D. Deception

   The purpose of this research is to model the mobbing behavior and determine what value it affords robots and what, if any, value is added by injecting deception into the process. Deception in this case is what biologists describe as cheating [3]. While Zahavi maintains that signals produced through wasted resources must be honest, Grafen claims there can exist an acceptable level of cheating that will keep the system stable [3]. Grafen details inequalities in which cheating would be the best strategy for the signaler. The derived model is based upon the "Philip Sydney game" [3]. In this situation, cheating constitutes a babbler signaling to the predator that it can escape any subsequent chase when it actually could not. If a predator attacks a babbler that is bluffing about its fitness, the babbler will most likely be captured and eaten, a rather serious gamble.

E. The Phillip Sydney Game

   The Philip Sydney game is a signaling game between two players, developed by John Maynard Smith [3], which we will consider in the context of predator-prey relations. The two players in the game are a donor and a beneficiary. The donor has a resource that the beneficiary may or may not need, e.g., water. The beneficiary has the ability to signal to the donor that it does or does not need this resource. Upon receiving this signal, the donor can decide whether or not to give the resource to the beneficiary. Several factors go into the decision as to whether or not the beneficiary should signal that it needs the resource including a relatedness coefficient and a necessity coefficient. Similar parameters go into the decision for the donor to give up the resource [3]. There are a few different outcomes of all these decisions. In the example of the resource being water, if the donor gives up the water, there is a possibility that it will not survive due to thirst. On the other hand if the donor keeps the water, there is chance that the beneficiary perishes. If the beneficiary signals, it pays a cost to its fitness and upon not receiving the water, maintains a lower survival rate. Thus it is very important to for the beneficiary to signal appropriately. For the scenario we consider, the donor is the predator, the beneficiary is the babbler, and the resource offered is the predator sparing the babbler's life. A more detailed description of the model appears in section 3.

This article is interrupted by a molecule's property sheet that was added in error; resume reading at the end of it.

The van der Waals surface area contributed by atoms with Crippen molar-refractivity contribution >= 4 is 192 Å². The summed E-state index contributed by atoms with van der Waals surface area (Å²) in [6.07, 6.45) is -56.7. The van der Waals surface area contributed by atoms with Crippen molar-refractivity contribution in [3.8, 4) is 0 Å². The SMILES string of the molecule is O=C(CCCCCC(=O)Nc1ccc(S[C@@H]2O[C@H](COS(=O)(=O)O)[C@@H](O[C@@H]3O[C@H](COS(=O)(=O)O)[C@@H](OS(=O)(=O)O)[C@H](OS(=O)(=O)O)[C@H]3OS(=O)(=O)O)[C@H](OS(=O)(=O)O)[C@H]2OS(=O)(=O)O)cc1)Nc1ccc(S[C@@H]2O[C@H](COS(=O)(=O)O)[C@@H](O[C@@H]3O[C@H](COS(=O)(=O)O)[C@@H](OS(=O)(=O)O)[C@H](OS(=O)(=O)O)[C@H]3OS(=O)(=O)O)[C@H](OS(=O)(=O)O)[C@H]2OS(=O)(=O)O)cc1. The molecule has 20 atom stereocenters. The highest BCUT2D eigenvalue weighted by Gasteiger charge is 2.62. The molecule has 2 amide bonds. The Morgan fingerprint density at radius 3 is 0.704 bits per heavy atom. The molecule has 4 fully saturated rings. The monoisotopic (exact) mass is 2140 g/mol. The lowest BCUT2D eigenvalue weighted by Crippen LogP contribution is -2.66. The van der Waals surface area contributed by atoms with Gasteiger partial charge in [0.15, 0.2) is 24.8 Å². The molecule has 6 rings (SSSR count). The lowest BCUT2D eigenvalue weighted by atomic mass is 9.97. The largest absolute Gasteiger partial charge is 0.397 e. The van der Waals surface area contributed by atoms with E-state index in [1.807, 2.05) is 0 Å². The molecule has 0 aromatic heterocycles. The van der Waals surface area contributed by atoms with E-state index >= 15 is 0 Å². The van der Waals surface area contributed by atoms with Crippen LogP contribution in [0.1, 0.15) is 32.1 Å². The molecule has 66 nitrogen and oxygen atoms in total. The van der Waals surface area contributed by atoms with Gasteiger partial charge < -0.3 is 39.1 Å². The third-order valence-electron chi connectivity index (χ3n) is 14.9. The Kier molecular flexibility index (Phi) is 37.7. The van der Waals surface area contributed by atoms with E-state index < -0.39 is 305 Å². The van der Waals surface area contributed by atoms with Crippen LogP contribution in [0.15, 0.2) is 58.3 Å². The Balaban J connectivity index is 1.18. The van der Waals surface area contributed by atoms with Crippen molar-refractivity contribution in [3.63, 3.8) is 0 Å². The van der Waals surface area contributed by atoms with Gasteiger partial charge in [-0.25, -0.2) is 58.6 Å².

F. Group Control

   Mob formation does not have an exact spatial layout and positioning as was the case in our earlier work on formations [12], but some spatial constraints define the mob structure. For example, the babblers that are mobbing must space themselves out around the predator. In earlier work [5], bird lekking behavior was used for group formation in a different context, that of trying to find and attract a scarce resource. Utilizing this pre-existing group formation behavior is an easy solution for implementation. In lek behavior, all group members are attracted to a hotspot (location where resources are likely to be found) but modestly repelled by other members to assure a uniform spatial distribution. For mobbing these roles are altered: the predator settles itself at the hotspot, where the hotspot in this case is the perching location of the predator around which the other babblers group during the mob.

  Computational Model

   The computational model for the sentinel and individual behavior is shown in figure 2a and 2b respecitively, and is derived from the behavioral processes described in the previous section. Each component behavioral assemblage (an aggregation of primitive behaviors [14]) and their associated transitions (behavioral triggers) are described below.